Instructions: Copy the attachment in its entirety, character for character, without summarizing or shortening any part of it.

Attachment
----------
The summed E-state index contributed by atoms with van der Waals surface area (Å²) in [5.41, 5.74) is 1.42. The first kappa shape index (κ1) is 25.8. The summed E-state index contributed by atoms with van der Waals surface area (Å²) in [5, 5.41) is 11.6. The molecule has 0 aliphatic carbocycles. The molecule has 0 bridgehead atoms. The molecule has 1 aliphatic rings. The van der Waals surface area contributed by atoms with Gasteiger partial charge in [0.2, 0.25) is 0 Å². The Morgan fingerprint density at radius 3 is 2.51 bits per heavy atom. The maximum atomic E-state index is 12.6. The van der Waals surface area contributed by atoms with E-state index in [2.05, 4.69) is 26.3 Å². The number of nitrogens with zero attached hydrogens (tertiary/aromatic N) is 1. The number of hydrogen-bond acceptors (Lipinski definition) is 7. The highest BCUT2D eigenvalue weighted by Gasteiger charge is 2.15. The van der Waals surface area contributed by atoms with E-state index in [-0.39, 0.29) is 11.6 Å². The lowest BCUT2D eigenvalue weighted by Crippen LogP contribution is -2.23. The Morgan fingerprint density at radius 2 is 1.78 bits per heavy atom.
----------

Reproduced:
The summed E-state index contributed by atoms with van der Waals surface area (Å²) in [5.41, 5.74) is 1.42. The first kappa shape index (κ1) is 25.8. The summed E-state index contributed by atoms with van der Waals surface area (Å²) in [5, 5.41) is 11.6. The molecule has 0 aliphatic carbocycles. The molecule has 0 bridgehead atoms. The molecule has 1 aliphatic rings. The van der Waals surface area contributed by atoms with Gasteiger partial charge in [0.2, 0.25) is 0 Å². The Morgan fingerprint density at radius 3 is 2.51 bits per heavy atom. The maximum atomic E-state index is 12.6. The van der Waals surface area contributed by atoms with E-state index in [2.05, 4.69) is 26.3 Å². The number of nitrogens with zero attached hydrogens (tertiary/aromatic N) is 1. The number of hydrogen-bond acceptors (Lipinski definition) is 7. The highest BCUT2D eigenvalue weighted by Gasteiger charge is 2.15. The van der Waals surface area contributed by atoms with E-state index in [-0.39, 0.29) is 11.6 Å². The lowest BCUT2D eigenvalue weighted by Crippen LogP contribution is -2.23. The Morgan fingerprint density at radius 2 is 1.78 bits per heavy atom.